Development Urbanism

Lecture at Denmark’s Technical University

By Henrik Valeur, 2012

Development urbanism is a multidisciplinary field focusing on sustainable urban development as a means to combat poverty and protect the environment. It is particularly relevant in developing and emergent regions undergoing processes of rapid urbanization.

Why is development urbanism relevant for you?
According to the UN, the world’s population will increase by nearly two billion within the next twenty years, almost all of whom will inhabit cities in developing and emergent regions.

This will have an impact not only on their future but on yours and mine as well.

To get an idea of the speed and scale of this, think of Europe where it took about 200 years, from the beginning of the industrial revolution in the 18th century, to move about 200 million people from the countryside to the cities.

And then imagine ten times as many people moving ten times faster!

This may give an enormous boost to cultural, economic, political, scientific and technological development. And if we play it smart we can be part of that development – which will create job and market opportunities for you too!

Or we can sit back and let development pass by.

In any case, this development will also cause pollution and consumption on a never before seen scale.

Thus the future of our climate, environment, resources – and ultimately the future of humanity – will be decided in these new cities in developing and emergent regions.

And you can play a part in that. It is your future too!

Why development?
Even though it may seem scary, development is much needed in many parts of the world.

The question is what kind of development will it be? And what is the “right” kind of development?

Is it development that reduces poverty and inequality? Or improves health and human rights? Or protects the environment and the resources?

Of course we should aim for all of this.

Why urbanism?
And this is the reason why we should focus on cities!

It is in the cities, especially in the cities of developing and emergent regions, that the battle against poverty, oppression and inequality can be won. Just as it is here that the battle of the environment, climate and resources will be fought.

Because no matter what we do, people will continue to move to cities! Why?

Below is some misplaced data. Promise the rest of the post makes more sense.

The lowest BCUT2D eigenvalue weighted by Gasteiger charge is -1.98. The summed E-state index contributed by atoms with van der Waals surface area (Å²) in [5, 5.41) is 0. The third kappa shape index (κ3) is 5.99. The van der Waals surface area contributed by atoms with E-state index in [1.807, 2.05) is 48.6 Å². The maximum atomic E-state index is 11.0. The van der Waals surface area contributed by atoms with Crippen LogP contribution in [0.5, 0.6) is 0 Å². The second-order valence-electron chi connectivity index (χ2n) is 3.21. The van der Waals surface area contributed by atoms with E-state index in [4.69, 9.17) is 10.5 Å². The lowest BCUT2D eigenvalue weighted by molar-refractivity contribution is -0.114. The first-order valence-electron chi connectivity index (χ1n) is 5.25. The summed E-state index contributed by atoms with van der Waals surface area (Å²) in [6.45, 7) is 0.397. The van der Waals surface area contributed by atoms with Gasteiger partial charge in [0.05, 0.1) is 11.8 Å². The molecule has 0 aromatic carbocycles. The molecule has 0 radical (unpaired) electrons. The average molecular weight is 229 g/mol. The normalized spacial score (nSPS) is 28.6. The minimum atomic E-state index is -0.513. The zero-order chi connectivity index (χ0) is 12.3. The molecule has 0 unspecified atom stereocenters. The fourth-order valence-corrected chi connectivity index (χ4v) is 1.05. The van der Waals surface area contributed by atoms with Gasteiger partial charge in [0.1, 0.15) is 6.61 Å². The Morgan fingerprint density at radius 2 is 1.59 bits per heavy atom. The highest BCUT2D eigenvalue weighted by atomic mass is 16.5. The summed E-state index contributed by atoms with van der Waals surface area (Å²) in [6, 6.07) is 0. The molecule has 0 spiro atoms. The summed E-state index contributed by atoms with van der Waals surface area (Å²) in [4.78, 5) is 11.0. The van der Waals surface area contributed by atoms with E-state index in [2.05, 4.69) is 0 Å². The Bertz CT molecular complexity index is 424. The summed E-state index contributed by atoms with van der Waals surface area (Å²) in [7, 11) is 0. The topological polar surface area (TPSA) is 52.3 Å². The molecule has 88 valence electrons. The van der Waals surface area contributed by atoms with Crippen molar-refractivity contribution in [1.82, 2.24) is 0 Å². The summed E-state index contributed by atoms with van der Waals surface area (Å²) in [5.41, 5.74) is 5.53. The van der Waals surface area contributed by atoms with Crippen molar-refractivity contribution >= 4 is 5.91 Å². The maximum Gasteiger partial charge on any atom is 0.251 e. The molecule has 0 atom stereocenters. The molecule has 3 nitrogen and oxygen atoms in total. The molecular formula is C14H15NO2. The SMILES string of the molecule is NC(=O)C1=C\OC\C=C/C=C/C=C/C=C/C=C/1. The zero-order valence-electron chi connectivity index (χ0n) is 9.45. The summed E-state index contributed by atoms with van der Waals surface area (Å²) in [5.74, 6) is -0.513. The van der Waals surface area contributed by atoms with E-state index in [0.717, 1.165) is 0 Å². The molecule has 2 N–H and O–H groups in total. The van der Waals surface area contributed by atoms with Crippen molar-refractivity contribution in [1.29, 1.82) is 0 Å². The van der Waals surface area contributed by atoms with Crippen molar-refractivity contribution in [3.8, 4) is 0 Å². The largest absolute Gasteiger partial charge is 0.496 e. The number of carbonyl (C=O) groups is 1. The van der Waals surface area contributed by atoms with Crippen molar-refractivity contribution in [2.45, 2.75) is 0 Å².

I think there are two reasons:
1. We are attracted to other people.
2. Cities offer more opportunities.

Cities are places of co-existence, but they are also places of co-evolution!

In cities we may evolve together. Together we may create a better world. And isn’t that the essence of the democratic idea?

I think it is no coincidence that our democracy has its roots in ancient Athens, which was once the urban center of the Western world. Or that the French Revolution took place in Paris and that the Arab Spring today takes place in Cairo and other major Arab cities.

Cities make us free – or at least they offer us the possibility!

And density plays an important role. According to an article in Science, it is population density rather than our brain capacity that has driven human social evolution. So what will be the result of living in scattered single-family houses in the suburbs? That we become more selfish?

Another important feature of the city is diversity. Density and diversity stimulates curiosity and creativity.

The concentration of different knowledge, thoughts and ideas in cities – and the exchange between cities – has resulted in numerous inventions and innovations that have greatly improved our living conditions.

But cities are not only good. They also pose many dangers, such as infections and deceases, violence in many different forms and for many different reasons, and natural disasters.

And it is always the poor who suffer the most!

It is, however, easier to provide assistance and protection to people concentrated in a small area rather than to people scattered over a large area.

Urban disasters are like aircraft accidents, which seem worse than car accidents, even though many more people die in car accidents. In fact, cities are often safer than the countryside and in many countries today life expectancy is higher and crime rates lower in urban areas than in rural areas!

Of course it takes an effort to achieve this, but it is possible because in cities we are – theoretically – able to take better care of each other.

Unfortunately, many cities don’t make that effort.

Thus, millions of people migrating to cities, end up in urban slum, where living conditions are sometimes even more oppressive than what they were fleeing from in the countryside.

According to the UN almost one billion people live in urban slum today. It doesn’t necessarily mean that they are extremely poor, but they are often excluded from the urban possibilities.

Slum constitute the only entrance point to cities for millions of people, but like ghettos in the developed world they are full of unfulfilled hope and untapped potential.

And the lack of individual possibilities also means wasted potential for society.

But density and diversity may also provoke change. And change is good for those who have everything to gain. It is, however, not good for those who have everything to loose. Rulers and bureaucrats will therefore often try to discourage urban migration.

But perhaps the most important argument for urban development is that urban dwellers have fewer children than rural residents.